Five Ways to Benefit from Credit Union Membership

by Tom Wambaugh

Banking continues to evolve, from how we access our accounts to how we make and process payments. Expectations have also evolved for both personal and business banking. We want easy access, including online and mobile, great service and a banking partner we can trust. For many people, they have found just that and more by joining a credit union.

First, it’s important to understand that virtually everyone is eligible for credit union membership.

Sites such as and provide credit union locator tools to help you start the process. From there, you can narrow your selection to find a credit union that best fits your needs. That could include branch locations, types of services offered and product features. You might also want to ask family and friends that belong to credit unions for their recommendations.

Once you select a credit union, setting up your membership and accounts should be easy, whether done in branch or online. If you’re new to credit unions, getting established in a branch gives you the opportunity to meet the staff and ask questions. Either way, following are at least five things you should know and be sure to take advantage of when becoming a credit union member.

  1. When you’re a member, you’re also an owner of your credit union. As a member, you’ll own a share of your credit union. That share gives you an opportunity to participate in the annual election of the volunteer Board of Directors so that you have a say in your credit union’s future.
  2. Earnings are returned to member/owners. Credit Unions are not-for-profit financial cooperatives, which means earnings are returned to members in many ways, such as fewer or lower fees, better interest rates, and exclusive services and programs. As an example, Greater Nevada Credit Union offers a variety of rewarding checking options for both consumers and businesses. As the title sponsor of Greater Nevada Field, home of Reno Aces baseball and Reno 1868 FC soccer, we also provide members with game and special event ticket discounts.
  3. There’s easy access to ATMs and branches. Many credit unions are part of a shared network, in which members can receive service at other participating credit unions. For instance, the CO-OP Network provides Greater Nevada Credit Union members access to more than 30,000 fee-free ATMs and 5,000 shared credit union branches nationwide.
  4. The service is personal. Being member-focused results in services and products designed to help the people who own the credit union. Members who own a small business often find that their credit union will provide a commercial loan that they couldn’t obtain elsewhere. Or a member struggling to pay bills will often find solutions through their credit union for credit counseling and debt consolidation. Credit union employees get to know their members and take a proactive approach to serving them. At Greater Nevada Credit Union it’s not unusual for members to receive calls or other messages requesting feedback or offering ways to improve their banking experiences.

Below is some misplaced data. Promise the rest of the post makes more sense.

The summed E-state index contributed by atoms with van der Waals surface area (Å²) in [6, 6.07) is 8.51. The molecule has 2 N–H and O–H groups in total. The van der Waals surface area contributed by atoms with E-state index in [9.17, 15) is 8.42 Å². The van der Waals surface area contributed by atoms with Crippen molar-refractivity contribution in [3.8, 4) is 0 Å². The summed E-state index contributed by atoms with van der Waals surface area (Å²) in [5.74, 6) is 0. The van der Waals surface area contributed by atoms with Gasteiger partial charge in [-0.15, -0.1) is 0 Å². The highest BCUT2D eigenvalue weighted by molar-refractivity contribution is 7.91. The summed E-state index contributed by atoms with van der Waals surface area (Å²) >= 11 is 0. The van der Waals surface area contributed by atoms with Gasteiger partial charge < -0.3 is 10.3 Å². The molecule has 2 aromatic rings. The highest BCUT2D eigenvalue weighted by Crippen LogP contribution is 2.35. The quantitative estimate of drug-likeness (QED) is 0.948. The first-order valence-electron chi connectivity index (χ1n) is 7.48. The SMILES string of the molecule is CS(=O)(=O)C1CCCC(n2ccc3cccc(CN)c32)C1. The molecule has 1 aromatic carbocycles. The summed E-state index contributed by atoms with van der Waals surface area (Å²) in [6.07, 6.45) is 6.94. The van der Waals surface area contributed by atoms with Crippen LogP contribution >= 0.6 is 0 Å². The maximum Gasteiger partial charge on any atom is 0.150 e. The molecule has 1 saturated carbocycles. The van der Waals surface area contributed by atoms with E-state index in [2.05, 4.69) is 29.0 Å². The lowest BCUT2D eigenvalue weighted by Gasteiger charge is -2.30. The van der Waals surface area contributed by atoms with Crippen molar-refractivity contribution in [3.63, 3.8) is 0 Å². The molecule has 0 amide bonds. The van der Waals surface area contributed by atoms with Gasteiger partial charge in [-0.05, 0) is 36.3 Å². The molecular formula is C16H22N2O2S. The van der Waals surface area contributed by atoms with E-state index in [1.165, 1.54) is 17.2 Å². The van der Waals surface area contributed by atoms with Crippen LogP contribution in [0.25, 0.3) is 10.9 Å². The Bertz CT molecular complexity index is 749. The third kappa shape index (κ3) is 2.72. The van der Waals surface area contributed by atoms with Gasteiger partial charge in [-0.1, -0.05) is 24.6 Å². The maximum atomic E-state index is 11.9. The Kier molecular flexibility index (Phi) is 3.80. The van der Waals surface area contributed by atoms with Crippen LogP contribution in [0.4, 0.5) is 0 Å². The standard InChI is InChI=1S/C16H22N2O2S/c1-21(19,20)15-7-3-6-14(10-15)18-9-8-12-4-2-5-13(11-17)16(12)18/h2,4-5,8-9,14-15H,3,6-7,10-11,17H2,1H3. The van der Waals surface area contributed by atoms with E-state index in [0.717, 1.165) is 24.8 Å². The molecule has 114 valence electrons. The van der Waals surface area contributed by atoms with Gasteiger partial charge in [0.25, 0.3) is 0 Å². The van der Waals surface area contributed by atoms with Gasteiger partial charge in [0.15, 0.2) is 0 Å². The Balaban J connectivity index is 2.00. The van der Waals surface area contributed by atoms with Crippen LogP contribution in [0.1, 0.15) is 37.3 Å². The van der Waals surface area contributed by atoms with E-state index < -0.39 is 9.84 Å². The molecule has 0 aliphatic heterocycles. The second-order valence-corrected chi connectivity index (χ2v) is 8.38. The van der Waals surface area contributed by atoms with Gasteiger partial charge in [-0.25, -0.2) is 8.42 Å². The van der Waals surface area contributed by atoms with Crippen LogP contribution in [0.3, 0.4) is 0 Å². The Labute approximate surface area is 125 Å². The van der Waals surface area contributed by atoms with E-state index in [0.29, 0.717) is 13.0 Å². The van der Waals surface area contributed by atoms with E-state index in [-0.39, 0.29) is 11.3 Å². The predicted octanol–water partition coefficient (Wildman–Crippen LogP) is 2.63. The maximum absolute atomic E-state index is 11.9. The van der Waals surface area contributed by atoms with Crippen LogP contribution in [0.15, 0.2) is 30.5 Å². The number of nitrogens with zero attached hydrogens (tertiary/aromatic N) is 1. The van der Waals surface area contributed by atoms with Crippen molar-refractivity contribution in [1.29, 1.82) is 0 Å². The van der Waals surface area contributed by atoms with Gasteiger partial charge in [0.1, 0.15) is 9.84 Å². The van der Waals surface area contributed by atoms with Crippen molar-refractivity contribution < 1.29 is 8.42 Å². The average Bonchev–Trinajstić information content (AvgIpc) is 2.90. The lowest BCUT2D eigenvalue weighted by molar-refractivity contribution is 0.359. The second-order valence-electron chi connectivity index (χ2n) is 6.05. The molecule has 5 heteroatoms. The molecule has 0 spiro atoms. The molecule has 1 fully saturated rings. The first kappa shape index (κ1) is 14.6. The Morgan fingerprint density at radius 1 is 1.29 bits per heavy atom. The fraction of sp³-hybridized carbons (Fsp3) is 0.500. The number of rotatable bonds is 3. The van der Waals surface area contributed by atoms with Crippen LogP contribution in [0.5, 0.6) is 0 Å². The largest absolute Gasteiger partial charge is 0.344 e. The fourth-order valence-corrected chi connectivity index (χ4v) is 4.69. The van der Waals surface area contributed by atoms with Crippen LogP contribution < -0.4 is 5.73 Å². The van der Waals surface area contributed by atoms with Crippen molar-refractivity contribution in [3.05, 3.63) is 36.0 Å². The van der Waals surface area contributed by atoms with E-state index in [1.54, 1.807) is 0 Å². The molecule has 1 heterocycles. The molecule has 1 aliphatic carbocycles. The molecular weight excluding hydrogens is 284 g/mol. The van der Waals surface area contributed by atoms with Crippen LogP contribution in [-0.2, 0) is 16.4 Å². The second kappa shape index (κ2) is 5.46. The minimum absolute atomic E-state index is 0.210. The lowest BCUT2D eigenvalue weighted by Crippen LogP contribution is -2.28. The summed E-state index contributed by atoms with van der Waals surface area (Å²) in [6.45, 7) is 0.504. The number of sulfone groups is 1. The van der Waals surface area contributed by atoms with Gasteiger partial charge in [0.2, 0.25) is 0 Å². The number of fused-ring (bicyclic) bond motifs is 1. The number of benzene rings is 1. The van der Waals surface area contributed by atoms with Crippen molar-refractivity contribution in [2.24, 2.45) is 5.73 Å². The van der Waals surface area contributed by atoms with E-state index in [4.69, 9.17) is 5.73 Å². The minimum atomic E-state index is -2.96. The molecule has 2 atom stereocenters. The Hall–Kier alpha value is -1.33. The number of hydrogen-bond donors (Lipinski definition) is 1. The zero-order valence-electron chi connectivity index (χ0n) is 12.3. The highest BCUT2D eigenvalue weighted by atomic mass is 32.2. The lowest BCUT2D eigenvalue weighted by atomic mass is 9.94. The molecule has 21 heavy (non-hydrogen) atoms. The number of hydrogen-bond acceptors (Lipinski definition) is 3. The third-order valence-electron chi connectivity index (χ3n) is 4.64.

5. Credit Unions are active in their communities. While many financial institutions are legally bound to help their communities, per the Community Reinvestment Act, credit unions give back through their philosophy of “people helping people.” This includes providing financial education at local schools and community organizations, supporting non-profits that provide local social services, and even scholarships to help students of all ages reach their goals. Greater Nevada supplements all of that with an active community service program, in which every Greater Nevada employee is encouraged to volunteer a few hours a month during paid work time.

To learn more about joining a credit union, visit or Or visit or any Greater Nevada Credit Union branch. You can also call (775) 882-2060.

Tom Wambaugh is Vice President of Member Service at Greater Nevada Credit Union, the USDA National Lender of the Year, an SBA Lender of the Year, and the title sponsor of Greater Nevada Field in Reno. For more information visit

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